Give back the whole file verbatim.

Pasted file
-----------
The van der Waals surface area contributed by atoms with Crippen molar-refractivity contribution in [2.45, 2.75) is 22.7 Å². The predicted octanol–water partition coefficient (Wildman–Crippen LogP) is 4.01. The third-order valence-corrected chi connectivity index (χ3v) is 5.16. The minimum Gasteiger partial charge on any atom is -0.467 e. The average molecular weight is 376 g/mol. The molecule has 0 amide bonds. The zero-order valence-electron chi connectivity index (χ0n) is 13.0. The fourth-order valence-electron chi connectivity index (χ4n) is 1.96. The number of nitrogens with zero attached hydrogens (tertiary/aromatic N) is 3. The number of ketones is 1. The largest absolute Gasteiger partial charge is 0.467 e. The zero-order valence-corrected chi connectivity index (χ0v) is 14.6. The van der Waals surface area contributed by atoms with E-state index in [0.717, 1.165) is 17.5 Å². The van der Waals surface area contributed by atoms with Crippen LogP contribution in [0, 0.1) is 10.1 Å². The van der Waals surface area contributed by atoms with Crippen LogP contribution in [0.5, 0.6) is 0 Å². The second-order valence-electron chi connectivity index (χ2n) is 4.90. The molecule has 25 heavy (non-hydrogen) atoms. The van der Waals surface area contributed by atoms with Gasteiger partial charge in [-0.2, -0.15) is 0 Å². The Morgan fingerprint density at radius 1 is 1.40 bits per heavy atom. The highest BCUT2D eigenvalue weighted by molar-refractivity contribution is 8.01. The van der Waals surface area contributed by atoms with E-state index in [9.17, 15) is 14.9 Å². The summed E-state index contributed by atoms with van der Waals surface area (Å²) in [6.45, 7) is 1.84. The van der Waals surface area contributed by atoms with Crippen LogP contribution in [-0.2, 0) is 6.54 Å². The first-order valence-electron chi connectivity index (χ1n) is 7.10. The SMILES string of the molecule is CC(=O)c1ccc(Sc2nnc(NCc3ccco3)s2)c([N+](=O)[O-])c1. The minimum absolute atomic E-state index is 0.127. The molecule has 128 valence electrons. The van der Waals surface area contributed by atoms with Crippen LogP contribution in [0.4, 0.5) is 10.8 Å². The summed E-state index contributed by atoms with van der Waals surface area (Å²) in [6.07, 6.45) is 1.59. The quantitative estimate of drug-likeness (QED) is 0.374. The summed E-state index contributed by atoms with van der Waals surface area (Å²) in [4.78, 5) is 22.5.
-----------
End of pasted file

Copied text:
The van der Waals surface area contributed by atoms with Crippen molar-refractivity contribution in [2.45, 2.75) is 22.7 Å². The predicted octanol–water partition coefficient (Wildman–Crippen LogP) is 4.01. The third-order valence-corrected chi connectivity index (χ3v) is 5.16. The minimum Gasteiger partial charge on any atom is -0.467 e. The average molecular weight is 376 g/mol. The molecule has 0 amide bonds. The zero-order valence-electron chi connectivity index (χ0n) is 13.0. The fourth-order valence-electron chi connectivity index (χ4n) is 1.96. The number of nitrogens with zero attached hydrogens (tertiary/aromatic N) is 3. The number of ketones is 1. The largest absolute Gasteiger partial charge is 0.467 e. The zero-order valence-corrected chi connectivity index (χ0v) is 14.6. The van der Waals surface area contributed by atoms with E-state index in [0.717, 1.165) is 17.5 Å². The van der Waals surface area contributed by atoms with Crippen LogP contribution in [0, 0.1) is 10.1 Å². The van der Waals surface area contributed by atoms with Crippen LogP contribution in [0.5, 0.6) is 0 Å². The second-order valence-electron chi connectivity index (χ2n) is 4.90. The molecule has 25 heavy (non-hydrogen) atoms. The van der Waals surface area contributed by atoms with Gasteiger partial charge in [-0.2, -0.15) is 0 Å². The Morgan fingerprint density at radius 1 is 1.40 bits per heavy atom. The highest BCUT2D eigenvalue weighted by molar-refractivity contribution is 8.01. The van der Waals surface area contributed by atoms with E-state index in [9.17, 15) is 14.9 Å². The summed E-state index contributed by atoms with van der Waals surface area (Å²) in [6.45, 7) is 1.84. The van der Waals surface area contributed by atoms with Crippen LogP contribution in [-0.2, 0) is 6.54 Å². The first-order valence-electron chi connectivity index (χ1n) is 7.10. The SMILES string of the molecule is CC(=O)c1ccc(Sc2nnc(NCc3ccco3)s2)c([N+](=O)[O-])c1. The minimum absolute atomic E-state index is 0.127. The molecule has 128 valence electrons. The van der Waals surface area contributed by atoms with Crippen LogP contribution in [0.4, 0.5) is 10.8 Å². The summed E-state index contributed by atoms with van der Waals surface area (Å²) in [6.07, 6.45) is 1.59. The quantitative estimate of drug-likeness (QED) is 0.374. The summed E-state index contributed by atoms with van der Waals surface area (Å²) in [4.78, 5) is 22.5.